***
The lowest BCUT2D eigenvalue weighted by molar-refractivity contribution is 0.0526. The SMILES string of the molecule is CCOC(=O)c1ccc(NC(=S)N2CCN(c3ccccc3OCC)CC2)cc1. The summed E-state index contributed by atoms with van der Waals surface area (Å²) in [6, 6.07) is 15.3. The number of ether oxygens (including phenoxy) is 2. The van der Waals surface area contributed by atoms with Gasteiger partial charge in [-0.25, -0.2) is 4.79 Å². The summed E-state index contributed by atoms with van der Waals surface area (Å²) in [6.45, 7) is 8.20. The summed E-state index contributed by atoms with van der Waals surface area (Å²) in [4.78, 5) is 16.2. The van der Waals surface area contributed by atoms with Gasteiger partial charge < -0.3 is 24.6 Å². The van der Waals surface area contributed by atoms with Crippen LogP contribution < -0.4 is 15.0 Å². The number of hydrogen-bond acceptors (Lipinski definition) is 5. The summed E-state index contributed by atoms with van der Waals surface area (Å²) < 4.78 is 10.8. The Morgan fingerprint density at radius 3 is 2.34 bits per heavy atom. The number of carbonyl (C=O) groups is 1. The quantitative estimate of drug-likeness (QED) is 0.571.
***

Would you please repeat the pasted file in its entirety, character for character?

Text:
The lowest BCUT2D eigenvalue weighted by molar-refractivity contribution is 0.0526. The SMILES string of the molecule is CCOC(=O)c1ccc(NC(=S)N2CCN(c3ccccc3OCC)CC2)cc1. The summed E-state index contributed by atoms with van der Waals surface area (Å²) in [6, 6.07) is 15.3. The number of ether oxygens (including phenoxy) is 2. The van der Waals surface area contributed by atoms with Gasteiger partial charge in [-0.25, -0.2) is 4.79 Å². The summed E-state index contributed by atoms with van der Waals surface area (Å²) in [6.45, 7) is 8.20. The summed E-state index contributed by atoms with van der Waals surface area (Å²) in [4.78, 5) is 16.2. The van der Waals surface area contributed by atoms with Gasteiger partial charge < -0.3 is 24.6 Å². The van der Waals surface area contributed by atoms with Crippen LogP contribution < -0.4 is 15.0 Å². The number of hydrogen-bond acceptors (Lipinski definition) is 5. The summed E-state index contributed by atoms with van der Waals surface area (Å²) < 4.78 is 10.8. The Morgan fingerprint density at radius 3 is 2.34 bits per heavy atom. The number of carbonyl (C=O) groups is 1. The quantitative estimate of drug-likeness (QED) is 0.571.